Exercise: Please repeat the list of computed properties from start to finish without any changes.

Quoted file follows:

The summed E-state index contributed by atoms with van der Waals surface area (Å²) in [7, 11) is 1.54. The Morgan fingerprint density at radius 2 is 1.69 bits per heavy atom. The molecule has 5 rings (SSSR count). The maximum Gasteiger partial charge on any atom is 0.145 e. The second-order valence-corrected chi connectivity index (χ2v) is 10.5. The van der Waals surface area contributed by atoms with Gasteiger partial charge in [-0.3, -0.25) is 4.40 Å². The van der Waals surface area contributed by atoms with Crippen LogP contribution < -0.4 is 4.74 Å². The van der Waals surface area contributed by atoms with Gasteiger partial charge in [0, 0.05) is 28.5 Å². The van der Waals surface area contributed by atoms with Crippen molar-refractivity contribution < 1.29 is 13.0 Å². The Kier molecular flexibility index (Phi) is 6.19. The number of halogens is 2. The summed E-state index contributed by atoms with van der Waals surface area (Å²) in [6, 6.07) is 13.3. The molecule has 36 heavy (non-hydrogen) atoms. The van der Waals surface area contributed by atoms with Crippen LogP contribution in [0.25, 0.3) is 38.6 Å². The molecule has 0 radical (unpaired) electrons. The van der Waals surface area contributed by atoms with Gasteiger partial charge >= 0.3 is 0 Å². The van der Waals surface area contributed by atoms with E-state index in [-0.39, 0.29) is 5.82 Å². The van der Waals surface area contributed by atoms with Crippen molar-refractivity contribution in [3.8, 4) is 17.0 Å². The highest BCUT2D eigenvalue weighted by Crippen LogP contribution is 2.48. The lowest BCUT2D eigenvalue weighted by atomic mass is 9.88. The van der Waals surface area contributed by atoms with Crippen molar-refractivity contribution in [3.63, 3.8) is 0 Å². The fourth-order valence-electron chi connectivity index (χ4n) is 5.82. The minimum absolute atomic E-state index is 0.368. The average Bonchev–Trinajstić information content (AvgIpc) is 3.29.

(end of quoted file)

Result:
The summed E-state index contributed by atoms with van der Waals surface area (Å²) in [7, 11) is 1.54. The Morgan fingerprint density at radius 2 is 1.69 bits per heavy atom. The molecule has 5 rings (SSSR count). The maximum Gasteiger partial charge on any atom is 0.145 e. The second-order valence-corrected chi connectivity index (χ2v) is 10.5. The van der Waals surface area contributed by atoms with Gasteiger partial charge in [-0.3, -0.25) is 4.40 Å². The van der Waals surface area contributed by atoms with Crippen LogP contribution < -0.4 is 4.74 Å². The van der Waals surface area contributed by atoms with Gasteiger partial charge in [0, 0.05) is 28.5 Å². The van der Waals surface area contributed by atoms with Crippen molar-refractivity contribution < 1.29 is 13.0 Å². The Kier molecular flexibility index (Phi) is 6.19. The number of halogens is 2. The summed E-state index contributed by atoms with van der Waals surface area (Å²) in [6, 6.07) is 13.3. The molecule has 36 heavy (non-hydrogen) atoms. The van der Waals surface area contributed by atoms with Crippen LogP contribution in [0.25, 0.3) is 38.6 Å². The molecule has 0 radical (unpaired) electrons. The van der Waals surface area contributed by atoms with Gasteiger partial charge >= 0.3 is 0 Å². The van der Waals surface area contributed by atoms with E-state index in [-0.39, 0.29) is 5.82 Å². The van der Waals surface area contributed by atoms with Crippen molar-refractivity contribution in [3.8, 4) is 17.0 Å². The highest BCUT2D eigenvalue weighted by Crippen LogP contribution is 2.48. The lowest BCUT2D eigenvalue weighted by atomic mass is 9.88. The van der Waals surface area contributed by atoms with Crippen molar-refractivity contribution in [3.63, 3.8) is 0 Å². The fourth-order valence-electron chi connectivity index (χ4n) is 5.82. The minimum absolute atomic E-state index is 0.368. The average Bonchev–Trinajstić information content (AvgIpc) is 3.29.